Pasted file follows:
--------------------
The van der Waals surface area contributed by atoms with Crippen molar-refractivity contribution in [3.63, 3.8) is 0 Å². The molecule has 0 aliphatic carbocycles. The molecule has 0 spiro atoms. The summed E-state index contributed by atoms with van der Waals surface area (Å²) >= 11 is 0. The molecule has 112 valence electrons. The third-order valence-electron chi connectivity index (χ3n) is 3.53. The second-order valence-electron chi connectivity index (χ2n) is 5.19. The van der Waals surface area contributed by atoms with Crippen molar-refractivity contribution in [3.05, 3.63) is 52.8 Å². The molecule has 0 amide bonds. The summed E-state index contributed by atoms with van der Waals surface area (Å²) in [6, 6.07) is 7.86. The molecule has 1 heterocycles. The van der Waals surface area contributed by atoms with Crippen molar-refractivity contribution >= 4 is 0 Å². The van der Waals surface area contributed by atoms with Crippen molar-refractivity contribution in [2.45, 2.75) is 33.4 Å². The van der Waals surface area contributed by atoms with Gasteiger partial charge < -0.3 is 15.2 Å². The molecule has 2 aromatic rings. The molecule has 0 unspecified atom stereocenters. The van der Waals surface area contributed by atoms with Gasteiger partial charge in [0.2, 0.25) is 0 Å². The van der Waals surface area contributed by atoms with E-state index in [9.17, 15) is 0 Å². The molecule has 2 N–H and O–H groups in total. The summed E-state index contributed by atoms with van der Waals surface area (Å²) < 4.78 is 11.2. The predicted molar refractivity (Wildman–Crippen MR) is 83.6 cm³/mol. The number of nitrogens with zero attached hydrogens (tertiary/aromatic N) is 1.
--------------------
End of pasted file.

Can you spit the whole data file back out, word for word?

The van der Waals surface area contributed by atoms with Crippen molar-refractivity contribution in [3.63, 3.8) is 0 Å². The molecule has 0 aliphatic carbocycles. The molecule has 0 spiro atoms. The summed E-state index contributed by atoms with van der Waals surface area (Å²) >= 11 is 0. The molecule has 112 valence electrons. The third-order valence-electron chi connectivity index (χ3n) is 3.53. The second-order valence-electron chi connectivity index (χ2n) is 5.19. The van der Waals surface area contributed by atoms with Crippen molar-refractivity contribution in [3.05, 3.63) is 52.8 Å². The molecule has 0 amide bonds. The summed E-state index contributed by atoms with van der Waals surface area (Å²) in [6, 6.07) is 7.86. The molecule has 1 heterocycles. The van der Waals surface area contributed by atoms with Crippen molar-refractivity contribution >= 4 is 0 Å². The van der Waals surface area contributed by atoms with Crippen molar-refractivity contribution in [2.45, 2.75) is 33.4 Å². The van der Waals surface area contributed by atoms with Gasteiger partial charge < -0.3 is 15.2 Å². The molecule has 2 aromatic rings. The molecule has 0 unspecified atom stereocenters. The van der Waals surface area contributed by atoms with Gasteiger partial charge in [0.2, 0.25) is 0 Å². The van der Waals surface area contributed by atoms with E-state index in [9.17, 15) is 0 Å². The molecule has 2 N–H and O–H groups in total. The summed E-state index contributed by atoms with van der Waals surface area (Å²) < 4.78 is 11.2. The predicted molar refractivity (Wildman–Crippen MR) is 83.6 cm³/mol. The number of nitrogens with zero attached hydrogens (tertiary/aromatic N) is 1.